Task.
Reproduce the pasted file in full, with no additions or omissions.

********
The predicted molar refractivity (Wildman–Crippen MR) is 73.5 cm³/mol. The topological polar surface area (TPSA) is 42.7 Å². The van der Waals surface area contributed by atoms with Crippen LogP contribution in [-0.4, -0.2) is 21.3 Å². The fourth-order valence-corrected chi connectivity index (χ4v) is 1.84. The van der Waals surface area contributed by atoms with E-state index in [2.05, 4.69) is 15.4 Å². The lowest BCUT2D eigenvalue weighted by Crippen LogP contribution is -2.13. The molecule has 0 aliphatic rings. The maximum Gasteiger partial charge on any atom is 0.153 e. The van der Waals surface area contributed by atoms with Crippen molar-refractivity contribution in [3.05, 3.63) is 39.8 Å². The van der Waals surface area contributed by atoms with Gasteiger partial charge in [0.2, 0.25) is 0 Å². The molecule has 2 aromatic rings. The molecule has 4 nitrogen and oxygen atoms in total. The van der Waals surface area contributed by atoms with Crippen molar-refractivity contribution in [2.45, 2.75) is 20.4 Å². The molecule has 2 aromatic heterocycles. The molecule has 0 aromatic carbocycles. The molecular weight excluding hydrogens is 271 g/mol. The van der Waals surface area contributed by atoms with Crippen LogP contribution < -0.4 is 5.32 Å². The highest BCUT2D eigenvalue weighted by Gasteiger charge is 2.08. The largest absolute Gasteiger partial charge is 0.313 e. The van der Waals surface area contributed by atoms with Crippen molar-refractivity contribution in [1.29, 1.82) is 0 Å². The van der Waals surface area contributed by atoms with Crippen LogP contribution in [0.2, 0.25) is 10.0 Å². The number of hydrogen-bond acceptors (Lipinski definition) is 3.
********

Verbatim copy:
The predicted molar refractivity (Wildman–Crippen MR) is 73.5 cm³/mol. The topological polar surface area (TPSA) is 42.7 Å². The van der Waals surface area contributed by atoms with Crippen LogP contribution in [-0.4, -0.2) is 21.3 Å². The fourth-order valence-corrected chi connectivity index (χ4v) is 1.84. The van der Waals surface area contributed by atoms with E-state index in [2.05, 4.69) is 15.4 Å². The lowest BCUT2D eigenvalue weighted by Crippen LogP contribution is -2.13. The molecule has 0 aliphatic rings. The maximum Gasteiger partial charge on any atom is 0.153 e. The van der Waals surface area contributed by atoms with Crippen molar-refractivity contribution in [3.05, 3.63) is 39.8 Å². The van der Waals surface area contributed by atoms with Gasteiger partial charge in [0.2, 0.25) is 0 Å². The molecule has 2 aromatic rings. The molecule has 4 nitrogen and oxygen atoms in total. The van der Waals surface area contributed by atoms with Crippen molar-refractivity contribution in [2.45, 2.75) is 20.4 Å². The molecule has 2 aromatic heterocycles. The molecule has 0 aromatic carbocycles. The molecular weight excluding hydrogens is 271 g/mol. The van der Waals surface area contributed by atoms with Crippen LogP contribution < -0.4 is 5.32 Å². The highest BCUT2D eigenvalue weighted by Gasteiger charge is 2.08. The largest absolute Gasteiger partial charge is 0.313 e. The van der Waals surface area contributed by atoms with Crippen molar-refractivity contribution in [1.29, 1.82) is 0 Å². The van der Waals surface area contributed by atoms with Crippen LogP contribution in [0.2, 0.25) is 10.0 Å². The number of hydrogen-bond acceptors (Lipinski definition) is 3.